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Household accessibility to heat refuges: Residential air conditioning, public cooled space, and walkability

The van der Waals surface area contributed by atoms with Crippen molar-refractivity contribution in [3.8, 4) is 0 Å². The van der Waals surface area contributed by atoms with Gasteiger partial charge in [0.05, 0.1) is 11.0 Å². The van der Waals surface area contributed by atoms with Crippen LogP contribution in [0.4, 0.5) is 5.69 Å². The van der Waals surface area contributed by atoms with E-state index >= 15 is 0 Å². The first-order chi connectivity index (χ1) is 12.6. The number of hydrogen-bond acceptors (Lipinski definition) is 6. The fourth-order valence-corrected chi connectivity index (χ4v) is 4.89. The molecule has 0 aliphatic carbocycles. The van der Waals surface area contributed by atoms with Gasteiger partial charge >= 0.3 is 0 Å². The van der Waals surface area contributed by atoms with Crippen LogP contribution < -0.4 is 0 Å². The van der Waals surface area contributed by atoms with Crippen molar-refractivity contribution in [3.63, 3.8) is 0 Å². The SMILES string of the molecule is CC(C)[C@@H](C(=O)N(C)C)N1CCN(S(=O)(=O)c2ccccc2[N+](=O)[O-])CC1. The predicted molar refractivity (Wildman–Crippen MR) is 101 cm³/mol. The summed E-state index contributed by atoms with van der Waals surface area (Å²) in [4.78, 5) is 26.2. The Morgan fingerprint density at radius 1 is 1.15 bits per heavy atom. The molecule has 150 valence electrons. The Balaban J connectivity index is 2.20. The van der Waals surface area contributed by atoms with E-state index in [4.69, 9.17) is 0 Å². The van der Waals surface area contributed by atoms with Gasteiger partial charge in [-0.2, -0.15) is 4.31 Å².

Access to air conditioned space is critical for protecting urban populations from the adverse effects of heat exposure. Yet there remains fairly limited knowledge of the penetration of private (home air conditioning) and distribution of public (cooling centers and commercial space) cooled space across cities. Furthermore, the deployment of government-sponsored cooling centers is likely to be inadequately informed with respect to the location of existing cooling resources (residential air conditioning and air conditioned public space), raising questions of the equitability of access to heat refuges. We explore the distribution of private and public cooling resources and access inequities at the household level in two major US urban areas: Los Angeles County, California and Maricopa County, Arizona (whose county seat is Phoenix). We evaluate the presence of in-home air conditioning and develop a walking-based accessibility measure to air conditioned public space using a combined cumulative opportunities-gravity approach. We find significant variations in the distribution of residential air conditioning across both regions which are largely attributable to building age and inter/intra-regional climate differences. There are also regional disparities in walkable access to public cooled space. At average walking speeds, we find that official cooling centers are only accessible to a small fraction of households (3% in Los Angeles, 2% in Maricopa) while a significantly higher number of households (80% in Los Angeles, 39% in Maricopa) have access to at least one other type of public cooling resource such as a library or commercial establishment. Aggregated to a neighborhood level, we find that there are areas within each region where access to cooled space (either public or private) is limited which may increase heat-related health risks.

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